Finance Your Super Some smart ways to make the best of your super balance at retirement

Some smart ways to make the best of your super balance at retirement

To really enjoy the retirement dance you have to do more than work hard. Photo: Getty
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If you’ve worked hard and built a nest egg to enjoy in your later years it’s not enough to just let superannuation take care of your future. There are things you need to think about and do to ensure you get the best out of your retirement.

The lead up

The last few years of work are a crucial time to build up superannuation balances that may still be suffering the effects of child-raising, mortgage-paying and life’s general unexpected surprises. And there are some strategies that can help.

Salary sacrifice

This is where you elect to have your boss pay more of your pay than the superannuation guarantee [9.5 per cent or whatever arrangement you have] into your super fund. “If your marginal tax rate is 19 per cent [charged on earnings from $18,201] or more, the 15 per cent rate paid on super contributions is preferable,” said financial planner James McFall of Yield Financial Planning.

Salary sacrifice could be smarter than paying down the home loan. Lower tax, low interest rates and the current high super returns mean “you could be better off going into super than into a mortgage offset account,” Mr McFall said.

Remember though, the maximum you can contribute to super and get this tax break is $25,000 a year.

Boosting your better half’s balance

There is a nifty arrangement called transition to retirement that you can use when you reach preservation age and are entitled to access your super. It allows you to take a tax free super pension while you are still working and effectively cuts your tax bill.

Share out the love and the super balance. Photo: Getty

You can then recycle the extra cash back into your own, or your partner’s superannuation. That is a great way of helping your partner save if their balance is significantly below yours, said Michael Abrahamsson, a certified financial planner with Flinders Wealth.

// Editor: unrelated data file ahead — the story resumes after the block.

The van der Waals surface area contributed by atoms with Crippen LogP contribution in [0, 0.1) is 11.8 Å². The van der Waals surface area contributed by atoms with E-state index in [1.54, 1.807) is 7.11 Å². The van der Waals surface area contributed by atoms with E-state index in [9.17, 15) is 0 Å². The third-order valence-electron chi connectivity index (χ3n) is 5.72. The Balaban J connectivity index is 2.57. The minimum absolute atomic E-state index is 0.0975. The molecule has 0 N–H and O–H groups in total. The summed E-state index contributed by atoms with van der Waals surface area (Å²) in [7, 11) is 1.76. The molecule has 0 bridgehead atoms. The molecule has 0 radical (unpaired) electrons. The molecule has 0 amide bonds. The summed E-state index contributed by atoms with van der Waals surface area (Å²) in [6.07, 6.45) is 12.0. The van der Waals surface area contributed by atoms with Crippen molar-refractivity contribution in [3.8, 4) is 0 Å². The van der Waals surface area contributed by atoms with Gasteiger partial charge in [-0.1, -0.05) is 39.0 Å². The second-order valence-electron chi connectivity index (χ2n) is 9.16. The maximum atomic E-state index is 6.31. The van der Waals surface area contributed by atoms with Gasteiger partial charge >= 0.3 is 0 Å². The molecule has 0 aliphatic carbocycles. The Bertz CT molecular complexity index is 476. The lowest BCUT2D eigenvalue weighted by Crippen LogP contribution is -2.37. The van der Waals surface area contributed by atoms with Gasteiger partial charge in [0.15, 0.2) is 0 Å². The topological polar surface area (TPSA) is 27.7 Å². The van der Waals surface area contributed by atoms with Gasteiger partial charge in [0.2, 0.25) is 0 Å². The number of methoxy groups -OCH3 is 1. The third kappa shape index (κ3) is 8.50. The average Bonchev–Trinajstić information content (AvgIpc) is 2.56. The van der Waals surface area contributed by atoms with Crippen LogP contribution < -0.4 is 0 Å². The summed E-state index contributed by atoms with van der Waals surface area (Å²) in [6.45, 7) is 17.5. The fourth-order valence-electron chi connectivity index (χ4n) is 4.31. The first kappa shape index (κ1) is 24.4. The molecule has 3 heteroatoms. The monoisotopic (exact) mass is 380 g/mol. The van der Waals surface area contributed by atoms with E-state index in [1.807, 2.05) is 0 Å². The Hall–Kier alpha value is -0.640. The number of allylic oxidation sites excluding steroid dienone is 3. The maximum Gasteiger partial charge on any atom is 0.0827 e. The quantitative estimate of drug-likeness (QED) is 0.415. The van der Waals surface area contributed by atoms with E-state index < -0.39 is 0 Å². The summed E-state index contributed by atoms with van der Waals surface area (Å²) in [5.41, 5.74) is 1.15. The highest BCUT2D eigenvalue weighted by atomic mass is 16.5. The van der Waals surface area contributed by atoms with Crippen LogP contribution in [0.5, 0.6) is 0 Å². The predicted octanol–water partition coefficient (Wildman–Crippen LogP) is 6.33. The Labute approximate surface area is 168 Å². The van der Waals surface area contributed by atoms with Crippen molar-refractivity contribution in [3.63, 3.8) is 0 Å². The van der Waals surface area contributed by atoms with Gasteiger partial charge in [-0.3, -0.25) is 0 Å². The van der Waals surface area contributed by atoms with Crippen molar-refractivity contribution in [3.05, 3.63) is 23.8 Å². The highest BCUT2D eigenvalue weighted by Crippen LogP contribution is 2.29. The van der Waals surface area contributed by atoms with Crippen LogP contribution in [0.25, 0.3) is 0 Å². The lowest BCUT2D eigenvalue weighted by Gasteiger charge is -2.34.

Celebrating the  age gap

For those who punch above their weight by having a much younger partner, there could be an advantage on retirement. When the older partner retires and applies for the age pension, the super balance of the younger partner still working is not included in the assets test.

That means they might get a pension, or more of a pension than would be the case until the younger party reaches pension age. In that situation the extra cash could also help build the younger person’s super, Mr McFall said.

Ask someone who knows

There’s lots to think about as you run up to retirement. Once you stop work you will have to choose the allocation you want for your super, whether you want to take a lump some for some or all and how much you want to draw down in a pension.

Good advice will make retirement much more enjoyable. Photo: Getty

“You need to get some good advice,” Mr Abrahmsson said.

“A retirement plan for a couple might cost between $3000 and $6000.” Advice will be cheaper in later years but it is still important as “life goes through many changes, even in retirement.”

Most super funds will allow you to pay fees for superannuation advice from your fund. But Industry Super Australia warns that you should keep an eye on this as some funds have used the provision to milk members money for no service in the past.

How much should you take out?

Once you retire using an allocated pension the government demands you take out a minimum amount per year that rises with age and starts off at 4 per cent. An adviser can help you determine if you need more than that, Mr Abrahamsson said.

“We normally advise our clients to withdraw between 4 and 7 per cent of available assets to spend each year on a sustainable retirement,” Mr Abrahamsson said.

“Be conservative and remember retirement can last 30 or 35 years these days compared to 20 years a couple of decades ago.”

See Integral Private Wealth’s video on taking your superannuation

Retirement is a big emotional change. “You’ve been working hard, you’ve been time poor and saving for retirement. Suddenly you have available cash and time and the first five years of retirement are more expensive than people expect,” he said.

“There can be overseas travel, spending on the house, buying a caravan and helping the grandkids.”

Pay out the mortgage?

In a time when home mortgage rates can be 3 per cent or less and super funds have been returning double figures, it could look attractive to keep your mortgage in retirement rather than pay it out when you get your super. But you have to have the emotional wherewithall to do that.

“Nine out of 10 people are more comfortable with no debt and if you can sleep at night you have a better retirement,” Mr Abrahamsson said.

“The psychological impact of being debt free is quite empowering.”

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